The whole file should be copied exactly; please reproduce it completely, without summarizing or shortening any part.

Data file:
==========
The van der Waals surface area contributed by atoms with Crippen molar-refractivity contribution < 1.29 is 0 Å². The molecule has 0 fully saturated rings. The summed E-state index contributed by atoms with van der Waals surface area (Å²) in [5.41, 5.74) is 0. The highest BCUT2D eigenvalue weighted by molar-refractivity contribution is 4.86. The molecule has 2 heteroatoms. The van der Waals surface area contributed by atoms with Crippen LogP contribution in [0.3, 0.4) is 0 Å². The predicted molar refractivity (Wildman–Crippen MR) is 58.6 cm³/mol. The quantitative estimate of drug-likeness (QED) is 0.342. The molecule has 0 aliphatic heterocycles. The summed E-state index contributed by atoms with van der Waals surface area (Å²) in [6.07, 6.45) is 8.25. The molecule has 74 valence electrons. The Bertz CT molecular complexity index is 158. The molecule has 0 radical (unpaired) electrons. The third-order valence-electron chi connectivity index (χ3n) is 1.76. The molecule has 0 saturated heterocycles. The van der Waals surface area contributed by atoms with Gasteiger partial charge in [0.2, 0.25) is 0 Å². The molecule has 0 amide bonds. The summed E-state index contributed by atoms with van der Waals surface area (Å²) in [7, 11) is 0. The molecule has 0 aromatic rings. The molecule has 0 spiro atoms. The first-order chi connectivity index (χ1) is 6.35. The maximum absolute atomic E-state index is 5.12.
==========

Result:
The van der Waals surface area contributed by atoms with Crippen molar-refractivity contribution < 1.29 is 0 Å². The molecule has 0 fully saturated rings. The summed E-state index contributed by atoms with van der Waals surface area (Å²) in [5.41, 5.74) is 0. The highest BCUT2D eigenvalue weighted by molar-refractivity contribution is 4.86. The molecule has 2 heteroatoms. The van der Waals surface area contributed by atoms with Crippen LogP contribution in [0.3, 0.4) is 0 Å². The predicted molar refractivity (Wildman–Crippen MR) is 58.6 cm³/mol. The quantitative estimate of drug-likeness (QED) is 0.342. The molecule has 0 aliphatic heterocycles. The summed E-state index contributed by atoms with van der Waals surface area (Å²) in [6.07, 6.45) is 8.25. The molecule has 74 valence electrons. The Bertz CT molecular complexity index is 158. The molecule has 0 radical (unpaired) electrons. The third-order valence-electron chi connectivity index (χ3n) is 1.76. The molecule has 0 saturated heterocycles. The van der Waals surface area contributed by atoms with Gasteiger partial charge in [0.2, 0.25) is 0 Å². The molecule has 0 amide bonds. The summed E-state index contributed by atoms with van der Waals surface area (Å²) in [7, 11) is 0. The molecule has 0 aromatic rings. The molecule has 0 spiro atoms. The first-order chi connectivity index (χ1) is 6.35. The maximum absolute atomic E-state index is 5.12.